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In the first two parts of this series, we discussed the basics of hybrid design from the PCB designer’s perspective, and this month we will conclude that discussion.
We are seeing more and more of our customers exploring the world of hybrid design, and we are getting new customers for whom hybrid design is their sole focus. The world of hybrid design is growing, and we have lots of hybrid-specific functionality built into our software that helps designers meet and conquer the unique hybrid design requirements that they are faced with.
And yet many designers out there (and I used to be one of them) have no idea what is meant when people start talking about hybrid design. It is therefore not uncommon for designers to avoid the subject directly while hoping to pick up little cues and pointers from others indirectly so that they are no longer in the dark. If that description sounds uncomfortably close to where you are at, then read on. My hope is that this three-part series will help you by serving as a basic introduction into the world of hybrid design.
If you haven’t had a chance to read the first two parts in this series, please go back to the last two months and take a look at them if you can. To summarize, however, we discussed in the first column the basic structure of hybrid designs and the benefits they offer over standard PCBs. In the second column we discussed some of the similarities and differences in CAD applications for the design of hybrids and how hybrid designs and their layer stackups are setup. We also discussed the routing of conductors (wires), and the creation of area fills and power planes. We continued from there talking about the creation of dielectric layers and their similarities and differences to fills and planes. Next we introduced the concept of cross-over dielectric layers, which is unique to hybrid designs, and how they are used. Finally we finished up with an explanation of how vias are created and managed in hybrids. Now, let’s talk about components.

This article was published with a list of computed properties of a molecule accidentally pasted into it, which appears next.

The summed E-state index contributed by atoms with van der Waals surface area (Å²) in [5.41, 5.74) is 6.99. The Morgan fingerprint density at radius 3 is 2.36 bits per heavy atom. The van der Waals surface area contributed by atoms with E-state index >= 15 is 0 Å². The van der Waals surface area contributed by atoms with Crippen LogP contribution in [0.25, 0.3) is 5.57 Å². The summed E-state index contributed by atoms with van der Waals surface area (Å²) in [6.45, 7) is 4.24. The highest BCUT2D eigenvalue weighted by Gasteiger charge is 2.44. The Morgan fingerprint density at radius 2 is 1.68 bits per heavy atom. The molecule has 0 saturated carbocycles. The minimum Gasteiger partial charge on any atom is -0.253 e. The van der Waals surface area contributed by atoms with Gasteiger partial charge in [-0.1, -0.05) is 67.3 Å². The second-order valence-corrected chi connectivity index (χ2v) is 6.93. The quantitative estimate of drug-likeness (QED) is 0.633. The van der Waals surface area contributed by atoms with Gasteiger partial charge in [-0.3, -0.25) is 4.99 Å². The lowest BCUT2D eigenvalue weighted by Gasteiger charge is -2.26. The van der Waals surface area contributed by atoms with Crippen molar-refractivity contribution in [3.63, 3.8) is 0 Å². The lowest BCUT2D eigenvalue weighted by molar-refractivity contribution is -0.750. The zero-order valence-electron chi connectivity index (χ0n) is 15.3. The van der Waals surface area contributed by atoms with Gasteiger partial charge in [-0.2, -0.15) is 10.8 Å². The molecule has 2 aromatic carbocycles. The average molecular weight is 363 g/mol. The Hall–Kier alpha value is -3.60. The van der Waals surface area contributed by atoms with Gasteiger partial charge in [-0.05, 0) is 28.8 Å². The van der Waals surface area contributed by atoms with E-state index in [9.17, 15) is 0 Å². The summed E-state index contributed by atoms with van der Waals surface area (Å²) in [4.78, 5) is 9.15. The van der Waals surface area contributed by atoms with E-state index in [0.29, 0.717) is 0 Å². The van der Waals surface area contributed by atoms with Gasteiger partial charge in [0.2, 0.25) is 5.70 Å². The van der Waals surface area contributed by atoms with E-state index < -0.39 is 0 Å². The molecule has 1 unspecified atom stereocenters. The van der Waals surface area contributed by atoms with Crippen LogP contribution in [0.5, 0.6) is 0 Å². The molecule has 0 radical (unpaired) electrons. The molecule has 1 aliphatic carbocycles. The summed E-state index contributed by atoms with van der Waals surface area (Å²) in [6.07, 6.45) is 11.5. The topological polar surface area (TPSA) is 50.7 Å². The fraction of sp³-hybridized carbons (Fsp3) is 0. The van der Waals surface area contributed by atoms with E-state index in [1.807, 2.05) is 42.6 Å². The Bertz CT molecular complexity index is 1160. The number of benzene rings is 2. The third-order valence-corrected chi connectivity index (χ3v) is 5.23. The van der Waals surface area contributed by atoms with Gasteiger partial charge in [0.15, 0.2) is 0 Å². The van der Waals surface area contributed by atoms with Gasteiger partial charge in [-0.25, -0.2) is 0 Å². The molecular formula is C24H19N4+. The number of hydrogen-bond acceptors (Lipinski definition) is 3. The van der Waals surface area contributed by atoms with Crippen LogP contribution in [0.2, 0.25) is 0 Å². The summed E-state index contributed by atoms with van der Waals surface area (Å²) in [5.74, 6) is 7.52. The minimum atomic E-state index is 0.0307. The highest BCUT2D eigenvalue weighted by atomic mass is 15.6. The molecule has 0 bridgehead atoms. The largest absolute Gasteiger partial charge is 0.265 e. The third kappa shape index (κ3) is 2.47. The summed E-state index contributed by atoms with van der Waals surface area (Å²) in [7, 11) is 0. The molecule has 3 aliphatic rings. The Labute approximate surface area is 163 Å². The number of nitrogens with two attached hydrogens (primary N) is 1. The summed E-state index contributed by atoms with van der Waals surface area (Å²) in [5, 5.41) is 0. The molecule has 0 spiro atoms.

The selection of components in a hybrid design is influenced by the operating temperature of the working design. Higher operating temperatures will require components that can withstand those extremes while at the same time necessitating a different amalgamation of soldering elements for manufacturing.
Passive components will use packaged parts while active components will use bare dies (no packaging). This is something different for the PCB designer who would rarely see a bare die used on a board design. Packaged active components can be used on a hybrid, but this is dependent upon the operating temperature of the design. And by using bare dies, a hybrid design realizes the benefits of shorter circuit paths, smaller size, and better thermal conditions for the device as it is glued directly to the substrate making for a better heat sink.
To read this entire article, which appeared in the May 2016 issue of The PCB Design Magazine, click here.